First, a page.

I flush. [SHE FLUSHES A LOT. That’s another thing that is repetitive, and so again, I ask, WHERE THE HELL IS THE EDITOR? Oh – those are “shouty caps,” according to Ana. Back to the program.] Thank heavens I am wearing my jeans. He smirks. [HE SMIRKS A LOT. So does she. Sometimes they smirk, bite lips and eye roll, all at the same time.] He’s trying to put me off my game, the bastard. He pulls his cream sweater over his head, tosses it onto the back of a chair, and grins at me, as he saunters over to take his first shot.

    He bends low over the table. My mouth goes dry. Oh, I see what he means. Christian in tight jeans and white T-shirt, bending, like that … is something to behold. I quite lose my train of thought. He sinks four solids rapidly, then fouls by sinking the white.

    Foreplay, Christian styles.

    And now, for the butt plug seekers:

    “What’s this?” I hold up the silver bullet thing.

    “Always hungry for information, Miss Steele. That’s a butt plug,” he says gently.

    “Oh …”

    “Bought for you.”

    What? For me?

    He nods slowly, his face now serious and…

    Read more

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  2. Ebeth822 says:
    603 of 688 people found the following review helpful
    1.0 out of 5 stars
    Repetitive and redundant., March 14, 2012
    By 
    Ebeth822 (Tx) –

    Verified Purchase(What’s this?)
    Someone please give this author a thesaurus and an editing team that cares. It’s not just that the same actions are repeated over and over (and over… and over again), it’s that the same words are used to describe them every time. It’s like someone put 50 words in a bag, pulled them out and mashed them into a semblance of a sentence, then tossed them back in the bag and repeated the process to fill 300+ pages.
    Inspired by another review I actually used my Kindle to count the ones that were most painful/annoying to read:

    Lips bitten: 25
    Eyes widened: 21
    Eyes rolled: 51
    “oh my”: 45
    Scowls: 48
    Gasps: 62
    “jeez”: 76
    Smirks: 91
    Flushes/blushes: 133
    F-bombs dropped: 173
    Whispers: 251

    Do the math! Lips are bitten and eyes are widened in every chapter. Someone gasps once every six pages. The main character “flushes” at least once every three pages.

    Yes, the British author uses British colloquialisms that make no sense in the Pacific Northwest. Yes, the female protagonist is two dimensional and boring. Yes, her leading man is given a forced and contrived backstory in an unnecessary attempt to make sense of his kinkiness in a vanilla world. The sex scene was okay the first time I read it, but by the time it was recycled for the twelfth time or so it was just boring. And yes, in between the repetitions listed above the author inexplicably throws whatever was on her “word a day calendar” into character conversation where it sounds silly and awkward. But none of these things really destroy a good book quite like reading “I flush” for the hundredth time. Oh my!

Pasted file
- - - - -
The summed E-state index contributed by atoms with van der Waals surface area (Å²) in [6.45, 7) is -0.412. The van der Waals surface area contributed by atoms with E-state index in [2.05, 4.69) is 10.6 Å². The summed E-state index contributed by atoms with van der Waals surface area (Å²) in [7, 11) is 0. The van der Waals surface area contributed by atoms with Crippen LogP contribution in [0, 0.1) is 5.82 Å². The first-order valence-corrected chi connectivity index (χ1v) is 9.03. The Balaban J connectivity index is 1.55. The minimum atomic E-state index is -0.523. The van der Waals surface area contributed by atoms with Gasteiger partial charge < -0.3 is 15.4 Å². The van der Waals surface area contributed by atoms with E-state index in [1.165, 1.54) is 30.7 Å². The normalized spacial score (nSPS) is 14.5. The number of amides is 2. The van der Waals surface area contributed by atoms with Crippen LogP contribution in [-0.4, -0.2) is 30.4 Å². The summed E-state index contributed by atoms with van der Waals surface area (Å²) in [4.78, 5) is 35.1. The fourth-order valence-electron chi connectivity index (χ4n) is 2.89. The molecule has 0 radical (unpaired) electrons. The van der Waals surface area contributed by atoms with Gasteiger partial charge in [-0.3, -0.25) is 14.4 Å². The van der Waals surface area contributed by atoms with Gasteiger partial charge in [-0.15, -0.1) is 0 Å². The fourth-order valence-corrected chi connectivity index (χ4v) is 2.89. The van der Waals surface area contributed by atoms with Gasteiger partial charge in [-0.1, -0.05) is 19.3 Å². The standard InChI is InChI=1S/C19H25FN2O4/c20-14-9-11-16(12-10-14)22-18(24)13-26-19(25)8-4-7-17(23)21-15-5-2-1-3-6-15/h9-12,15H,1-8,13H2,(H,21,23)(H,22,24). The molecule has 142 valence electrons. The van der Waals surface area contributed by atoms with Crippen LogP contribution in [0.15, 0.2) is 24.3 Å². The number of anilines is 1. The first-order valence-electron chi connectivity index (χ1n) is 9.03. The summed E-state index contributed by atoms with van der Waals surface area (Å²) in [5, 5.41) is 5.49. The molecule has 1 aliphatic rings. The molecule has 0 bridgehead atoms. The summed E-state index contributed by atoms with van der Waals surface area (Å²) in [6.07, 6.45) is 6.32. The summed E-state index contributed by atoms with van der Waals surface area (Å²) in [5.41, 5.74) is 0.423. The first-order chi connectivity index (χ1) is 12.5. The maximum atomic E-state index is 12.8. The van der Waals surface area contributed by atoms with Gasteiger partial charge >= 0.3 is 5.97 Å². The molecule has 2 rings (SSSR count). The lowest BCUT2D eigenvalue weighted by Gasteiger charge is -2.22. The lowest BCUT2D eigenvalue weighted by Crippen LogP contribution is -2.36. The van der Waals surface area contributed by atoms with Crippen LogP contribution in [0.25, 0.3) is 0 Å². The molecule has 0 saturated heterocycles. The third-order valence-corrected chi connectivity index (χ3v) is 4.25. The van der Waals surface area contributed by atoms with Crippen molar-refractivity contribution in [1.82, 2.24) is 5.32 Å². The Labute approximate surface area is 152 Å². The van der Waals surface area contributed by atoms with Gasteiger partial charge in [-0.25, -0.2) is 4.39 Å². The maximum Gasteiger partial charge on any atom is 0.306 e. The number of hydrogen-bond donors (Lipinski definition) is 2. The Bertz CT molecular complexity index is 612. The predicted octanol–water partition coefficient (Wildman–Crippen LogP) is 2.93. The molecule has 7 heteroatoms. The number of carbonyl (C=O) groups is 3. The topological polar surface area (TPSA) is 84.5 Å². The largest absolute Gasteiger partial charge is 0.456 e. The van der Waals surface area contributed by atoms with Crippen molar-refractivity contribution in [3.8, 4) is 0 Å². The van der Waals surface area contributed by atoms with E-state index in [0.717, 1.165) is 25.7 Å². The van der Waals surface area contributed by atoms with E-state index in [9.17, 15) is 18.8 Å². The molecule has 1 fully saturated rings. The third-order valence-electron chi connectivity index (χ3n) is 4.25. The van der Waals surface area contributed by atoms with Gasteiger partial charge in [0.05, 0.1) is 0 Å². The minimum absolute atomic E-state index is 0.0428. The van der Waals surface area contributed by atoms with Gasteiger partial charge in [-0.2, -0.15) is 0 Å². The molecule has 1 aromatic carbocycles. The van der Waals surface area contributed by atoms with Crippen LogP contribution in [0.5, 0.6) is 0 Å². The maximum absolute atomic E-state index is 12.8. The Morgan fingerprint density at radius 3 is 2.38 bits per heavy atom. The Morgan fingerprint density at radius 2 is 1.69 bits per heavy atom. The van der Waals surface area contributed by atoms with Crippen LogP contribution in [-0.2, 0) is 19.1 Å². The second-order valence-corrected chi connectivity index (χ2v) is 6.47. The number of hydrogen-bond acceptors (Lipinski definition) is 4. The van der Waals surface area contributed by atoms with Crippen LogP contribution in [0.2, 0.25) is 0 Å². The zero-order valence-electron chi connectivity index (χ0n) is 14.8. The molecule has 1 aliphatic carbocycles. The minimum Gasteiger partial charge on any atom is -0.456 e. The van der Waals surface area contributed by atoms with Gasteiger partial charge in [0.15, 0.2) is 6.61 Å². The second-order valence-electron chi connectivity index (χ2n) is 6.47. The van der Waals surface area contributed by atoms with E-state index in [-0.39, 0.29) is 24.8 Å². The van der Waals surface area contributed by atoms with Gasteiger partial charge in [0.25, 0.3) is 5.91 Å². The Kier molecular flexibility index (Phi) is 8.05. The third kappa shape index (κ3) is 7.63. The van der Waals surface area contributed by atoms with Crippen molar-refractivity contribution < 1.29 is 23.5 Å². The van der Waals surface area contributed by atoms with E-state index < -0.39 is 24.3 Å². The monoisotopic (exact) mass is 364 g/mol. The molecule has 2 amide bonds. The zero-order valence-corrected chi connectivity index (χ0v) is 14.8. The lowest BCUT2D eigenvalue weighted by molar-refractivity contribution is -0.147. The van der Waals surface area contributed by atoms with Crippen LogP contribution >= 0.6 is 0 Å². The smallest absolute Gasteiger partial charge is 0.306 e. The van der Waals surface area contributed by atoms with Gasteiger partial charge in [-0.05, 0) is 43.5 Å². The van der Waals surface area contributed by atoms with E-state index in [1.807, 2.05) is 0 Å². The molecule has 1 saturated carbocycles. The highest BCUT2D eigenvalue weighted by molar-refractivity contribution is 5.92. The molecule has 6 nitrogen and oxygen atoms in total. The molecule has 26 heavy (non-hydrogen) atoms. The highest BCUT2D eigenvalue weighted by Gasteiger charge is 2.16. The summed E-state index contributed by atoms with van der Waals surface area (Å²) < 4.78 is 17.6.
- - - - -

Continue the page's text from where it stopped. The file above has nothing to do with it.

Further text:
Apologies to the fans out there. Imagine I’m writing this review with an “apologetic smirk.”

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  3. Deshawn Taylor says:
    687 of 787 people found the following review helpful
    1.0 out of 5 stars
    And the award for the most unlikable lead character in a book goes to…, April 26, 2012
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    Anastasia Steele! Oh my God, was she awful! “I want you…I can’t please you…I’ll never leave you…I can’t give you what you need…and on and on and ON!” Grow up! At one point in the book, she stated that she doesn’t understand why Christian likes her. You and me both, sister! And then there’s the sophomoric writing! It’s soooo repetitive…repetitive…repetitive! But wait! Just when you think the same phrase is going to be used, YET AGAIN, the author throws in some arbitrary word that causes you to have to use your Kindle dictionary and doesn’t fit in with any of the other elementary wording that takes place throughout the book. Who uses the word “avuncular” in everyday talk? Am I really supposed to believe that a word that advanced is coming from the same person who constantly refers to her female anatomy as “down there”? I’m rolling my eyes (which is quite ironic because that was a central theme in this book)! I haven’t even finished the book but after the marriage proposal, I could take no more! I had to stop what I was doing just to write this review! And I probably won’t finish the book because it will most likely be another 100 pages of “His eyes are gray…He looks impassive…I bit my lip…Gasp…Oh my…He finds his release…blah blah blah!”